[171] I accept that the plaintiff sustained soft tissue injuries to his neck and back area, with accompanying headaches, in the motor vehicle accident. I also accept that initially he had symptoms of post-traumatic stress, difficulty falling asleep and hypervigilance, although those problems quickly resolved.

[172] I conclude however that physically the plaintiff is not as injured as counsel makes out. He is able to swim regularly and work out with weights in the gym.

[173] After the accident he was able to return to his sports of soccer, basketball and volleyball, albeit not at the same level of performance.

[174] At his examination for discovery on July 22, 2010 he said he was only feeling back symptoms once or twice a week.

[175] It is also a fact that initially he did not accept the recommendations of Dr. Low that he work harder at recovery although he has improved his effort as time has gone on.

[176] I accept the opinions of Dr. Purtzki that the plaintiff has evidence of allodynia and hyperalgesia and seems to experience non-painful stimuli as painful and mildly painful stimuli as more painful, as a generalization to the area of pain. This is commonly seen with ongoing chronic pain complaints. At the same time she says he may experience gradual improvement of pain in the next few years.

[177] I also accept her opinion that it is more likely than not that the motor vehicle accident is the cause of the disc protrusion which is most symptomatic at L5/S1. Her analysis of the medical literature indicates that in a young man such as the plaintiff disc herniation is much less likely to occur without trauma and the plaintiff‚Äôs low back complaints here arose following the motor vehicle accident…

[191] I consider an appropriate figure for general damages for this plaintiff, in the absence of any evidence from a spine surgeon and any prognosis for the psychological problems, to be $40,000.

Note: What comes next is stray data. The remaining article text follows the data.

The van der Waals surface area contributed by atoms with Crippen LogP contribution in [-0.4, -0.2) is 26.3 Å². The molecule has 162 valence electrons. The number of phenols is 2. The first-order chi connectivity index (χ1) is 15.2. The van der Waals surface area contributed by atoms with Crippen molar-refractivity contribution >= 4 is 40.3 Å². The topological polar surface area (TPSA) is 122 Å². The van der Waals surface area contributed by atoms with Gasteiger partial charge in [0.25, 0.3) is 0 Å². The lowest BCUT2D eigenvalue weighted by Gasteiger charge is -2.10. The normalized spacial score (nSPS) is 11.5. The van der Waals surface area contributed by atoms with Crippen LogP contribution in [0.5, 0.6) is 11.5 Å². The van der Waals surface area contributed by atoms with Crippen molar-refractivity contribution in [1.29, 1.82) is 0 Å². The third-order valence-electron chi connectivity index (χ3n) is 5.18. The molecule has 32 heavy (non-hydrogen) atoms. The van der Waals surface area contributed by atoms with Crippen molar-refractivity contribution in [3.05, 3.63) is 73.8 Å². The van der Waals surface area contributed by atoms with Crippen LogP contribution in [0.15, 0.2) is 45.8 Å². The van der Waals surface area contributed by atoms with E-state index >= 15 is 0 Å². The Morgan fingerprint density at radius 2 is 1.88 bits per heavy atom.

"Scientific Certainty" Not Necessary to Prove Causation in Disc Injury Claim

March 7th, 2012

Reasons for judgement were released this week by the BC Supreme Court, Kelowna Registry, discussing the issue of causation in a disc injury claim.

In this week’s case (Valuck v. Challandes) the Plaintiff was injured in a 2007 head-on collision. ¬†Fault was admitted by the offending motorist. ¬†The Plaintiff was ultimately diagnosed with a disc protrusion at the L5-S1 Joint.

ICBC argued the disc protrusion was not caused by the crash or if it was it would have occurred even in the absence of the collision.  Mr. Justice Rogers disagreed and found that while it was not scientifically possible to say with certainty that the disc injury was caused by the crash, it certainly was an event that materially contributed to the injury.

Mr. Justice Rogers assessed non-pecuniary damages at $100,000 but then reduced this award by 40% to take into account the fact that the injury may have occurred even without the crash.  In discussing causation the Court provided the following reasons:

[59] There is a conflict in the evidence concerning the cause of the herniation of the plaintiff’s lumbar disc at the L5-S1 joint. According to Dr. Laidlow, the plaintiff’s disc was probably not injured in the collision. He bases his opinion primarily on the fact that the plaintiff’s complaints of low back symptoms did not start until several weeks after the accident. According to Dr. Laidlow, if the disc had been damaged in the accident then the plaintiff would have had symptoms in that area right after the event and that she would not have been able to ignore those symptoms. According to Drs. Shuckett and Craig, the impact likely caused some damage to the plaintiff’s lumbar disc and that damage materially contributed to the herniation that the plaintiff subsequently experienced a year and a half later.